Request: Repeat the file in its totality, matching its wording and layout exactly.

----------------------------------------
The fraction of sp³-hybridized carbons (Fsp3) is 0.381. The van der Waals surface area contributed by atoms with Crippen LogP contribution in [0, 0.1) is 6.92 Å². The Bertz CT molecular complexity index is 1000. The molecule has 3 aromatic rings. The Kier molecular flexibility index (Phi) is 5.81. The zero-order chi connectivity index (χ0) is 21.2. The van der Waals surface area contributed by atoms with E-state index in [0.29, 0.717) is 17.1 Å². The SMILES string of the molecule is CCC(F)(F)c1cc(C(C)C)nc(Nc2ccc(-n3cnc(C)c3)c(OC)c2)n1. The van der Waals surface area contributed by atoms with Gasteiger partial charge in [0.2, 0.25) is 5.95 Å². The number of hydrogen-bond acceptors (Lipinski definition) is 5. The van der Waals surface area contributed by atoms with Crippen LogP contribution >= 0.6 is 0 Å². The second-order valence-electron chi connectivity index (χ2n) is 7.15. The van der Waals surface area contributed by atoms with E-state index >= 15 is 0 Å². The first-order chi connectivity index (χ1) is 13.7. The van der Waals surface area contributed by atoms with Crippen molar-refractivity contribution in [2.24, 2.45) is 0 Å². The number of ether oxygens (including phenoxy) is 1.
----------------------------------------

The fraction of sp³-hybridized carbons (Fsp3) is 0.381. The van der Waals surface area contributed by atoms with Crippen LogP contribution in [0, 0.1) is 6.92 Å². The Bertz CT molecular complexity index is 1000. The molecule has 3 aromatic rings. The Kier molecular flexibility index (Phi) is 5.81. The zero-order chi connectivity index (χ0) is 21.2. The van der Waals surface area contributed by atoms with E-state index in [0.29, 0.717) is 17.1 Å². The SMILES string of the molecule is CCC(F)(F)c1cc(C(C)C)nc(Nc2ccc(-n3cnc(C)c3)c(OC)c2)n1. The van der Waals surface area contributed by atoms with Gasteiger partial charge in [0.2, 0.25) is 5.95 Å². The number of hydrogen-bond acceptors (Lipinski definition) is 5. The van der Waals surface area contributed by atoms with Crippen LogP contribution >= 0.6 is 0 Å². The second-order valence-electron chi connectivity index (χ2n) is 7.15. The van der Waals surface area contributed by atoms with E-state index >= 15 is 0 Å². The first-order chi connectivity index (χ1) is 13.7. The van der Waals surface area contributed by atoms with Crippen molar-refractivity contribution in [2.24, 2.45) is 0 Å². The number of ether oxygens (including phenoxy) is 1.